|Infobox on Limes|
|Example of Limes|
|Optimum carrying temperature||9°C to 10°C|
|Highest freezing point||-1,6°C|
|Acceptable product temp. at loading into containers||Max. 2°C above carrying temperature|
|Ventilation setting for containers||25 m³/hr|
|Storage life||1-2 months|
|Climacteric / non-climacteric||Non-climacteric|
|Ethylene production||Very Low|
|Modified / controlled atmosphere||0%-10% CO2; 5%-10% O2|
|Potential benefits||CA storage can retard senescence, but commercial use is very limited|
|South America (Brazil)
|January - June |
Harvesting and handling
Limes are very similar to lemons in shape and appearance, but they generally have no apical nipple. The flavedo layer is initially dark green, but it changes in colour through green to yellow as it ripens. If the lime is fully ripe, its peel becomes glossy. The greenish, generally seedless flesh is then very juicy and has a sour taste. Since the lime is more sensitive to cold than the other citrus fruits and its peel is thinner than that of the lemon, it is more problematic to transport.
The change in the colour of the peel is not a reliable measure of the ripeness of the fruit - it is peel gloss which indicates whether a fruit is ripe or not. Glossy limes are ripe, even if they are still green or have green spots. Another measure of ripeness is the Brix value, which determines the sugar/acid ratio of the juice.
Unlike many other citrus fruits, the peel of the lime is not chemically treated. The reason for this is that the peel is often used together with the pulp, and treated peel is toxic and flavour-impairing and therefore not suitable for eating.
High quality limes should be oval, firm, with smooth peel and deep green (Persian) or green and/or yellow (Key lime) colour. Limes should be turgid, and free from decay, splitting and blemishes.
Since limes are highly sensitive to impact due to their relatively thin skins, they must be handled with appropriate care.
In damp weather (rain, snow), the cargo must be protected from moisture, as there is otherwise a risk of premature spoilage.
Cooling and storage
Trade literature generally recommends storage temperatures of approx. +8°/10°C, at which lime fruit stores satisfactorily for approx. 6 to 8 weeks.
However, some loss of green colour becomes apparent after approx. 4 weeks of storage. After 8 weeks of storage, the rind colour is often yellow-green.
Green colour is retained better at approx. +4°C, but limes are subject to chilling injury at temperatures of approx. +7°C and below.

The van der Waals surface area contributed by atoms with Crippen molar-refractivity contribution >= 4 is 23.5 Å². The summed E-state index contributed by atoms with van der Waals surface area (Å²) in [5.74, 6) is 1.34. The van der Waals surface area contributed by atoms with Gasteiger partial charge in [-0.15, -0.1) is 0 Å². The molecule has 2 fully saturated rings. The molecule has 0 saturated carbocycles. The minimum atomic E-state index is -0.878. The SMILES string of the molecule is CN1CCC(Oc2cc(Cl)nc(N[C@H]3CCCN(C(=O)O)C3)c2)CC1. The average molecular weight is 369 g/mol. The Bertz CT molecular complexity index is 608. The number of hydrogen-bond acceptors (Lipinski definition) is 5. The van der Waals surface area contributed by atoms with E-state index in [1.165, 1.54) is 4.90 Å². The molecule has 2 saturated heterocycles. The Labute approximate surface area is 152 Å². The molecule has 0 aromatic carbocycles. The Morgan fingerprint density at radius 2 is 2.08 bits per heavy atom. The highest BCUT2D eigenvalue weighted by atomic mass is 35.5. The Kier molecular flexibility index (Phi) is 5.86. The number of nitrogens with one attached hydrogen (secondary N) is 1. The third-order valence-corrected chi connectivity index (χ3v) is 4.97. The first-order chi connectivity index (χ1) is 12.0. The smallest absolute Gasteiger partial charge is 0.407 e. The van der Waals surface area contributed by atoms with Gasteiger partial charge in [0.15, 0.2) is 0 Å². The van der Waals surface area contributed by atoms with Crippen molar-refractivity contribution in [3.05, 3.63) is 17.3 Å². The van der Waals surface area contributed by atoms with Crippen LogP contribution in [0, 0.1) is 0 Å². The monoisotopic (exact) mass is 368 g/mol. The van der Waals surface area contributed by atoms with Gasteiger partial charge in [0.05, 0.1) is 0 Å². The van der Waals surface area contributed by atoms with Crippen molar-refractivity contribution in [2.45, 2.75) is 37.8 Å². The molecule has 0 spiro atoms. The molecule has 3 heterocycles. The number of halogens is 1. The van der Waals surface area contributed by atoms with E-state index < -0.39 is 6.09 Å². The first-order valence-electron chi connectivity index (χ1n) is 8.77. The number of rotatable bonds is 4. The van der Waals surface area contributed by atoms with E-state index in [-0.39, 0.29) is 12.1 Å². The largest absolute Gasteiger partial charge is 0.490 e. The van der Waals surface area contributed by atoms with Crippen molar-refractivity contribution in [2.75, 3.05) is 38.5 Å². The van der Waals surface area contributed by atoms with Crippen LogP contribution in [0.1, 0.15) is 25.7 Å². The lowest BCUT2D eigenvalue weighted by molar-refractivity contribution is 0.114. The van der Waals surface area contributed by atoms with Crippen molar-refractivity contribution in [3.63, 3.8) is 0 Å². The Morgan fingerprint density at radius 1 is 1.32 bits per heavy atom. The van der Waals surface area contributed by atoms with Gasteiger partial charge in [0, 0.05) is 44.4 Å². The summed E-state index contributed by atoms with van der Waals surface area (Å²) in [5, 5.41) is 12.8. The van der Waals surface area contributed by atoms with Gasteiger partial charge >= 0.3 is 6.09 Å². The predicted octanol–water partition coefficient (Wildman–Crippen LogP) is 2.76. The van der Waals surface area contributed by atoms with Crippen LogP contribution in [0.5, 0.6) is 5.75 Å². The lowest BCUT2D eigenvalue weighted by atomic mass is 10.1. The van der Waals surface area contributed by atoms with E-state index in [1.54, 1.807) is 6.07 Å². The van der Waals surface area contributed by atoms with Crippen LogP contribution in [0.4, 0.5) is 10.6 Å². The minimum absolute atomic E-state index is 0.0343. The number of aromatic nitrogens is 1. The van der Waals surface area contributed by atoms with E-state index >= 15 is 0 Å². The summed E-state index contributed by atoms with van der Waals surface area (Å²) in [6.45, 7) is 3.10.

To ensure maximum transport and storage life, the fruit should be cooled immediately postharvest, as limes, like other citrus fruit, are susceptible to mould.
Limes are living organs in which respiration processes predominate, because their supply of new nutrients has been cut off by separation from the parent plant.
Care of the cargo during the voyage must be aimed at controlling respiration processes (release of CO2, water vapour, ethylene and heat) in such a way that the cargo is at the desired stage of ripeness on reaching its destination. Inadequate ventilation may result in fermentation and rotting of the cargo as a result of increased CO2 levels and inadequate supply of atmospheric oxygen.
Chilling damage is manifested in citrus fruits in particular by spots on the peel (brown dots on the peel), accompanied by a bitter taste and unpleasant odour, rot and cell wall collapse. The glossiness of the peel is lost and the albedo layer (inner layer of the peel), which is normally white, turns a dark colour. When the fruit is divided up, the segments, which have a low juice content, break up and the whole fruit is glassy and soft. The severity of the chilling damage is determined not only by the extent to which the temperature has fallen beneath the limit, but also by the length of exposure to this temperature.
Seawater, rain and condensation water promote green and blue mould growth.
Limes should not be mixed with ethylene-producing commodities. Lemons absorb odours from strongly scented vegetables and so should not be mixed with such commodities.
O2 below 5% can cause scald-like injury and decreased juice content. CO2 greater than 10% may cause increased susceptibility to decay.
Alternaria rot, Anthracnose, Aspergillus rot, Black mould rot, Black pit, Black spot, Blue mould, Brown rot, Canker, Chilling injury, Cottonry rot, Degreening, Fusarium, Green mould rot, Grey mould rot, Insect damage, Melanose, Rind discoloration, Scab, Scald, Senescent breakdown, Sooty blotch, Sooty mould, Stem end rot.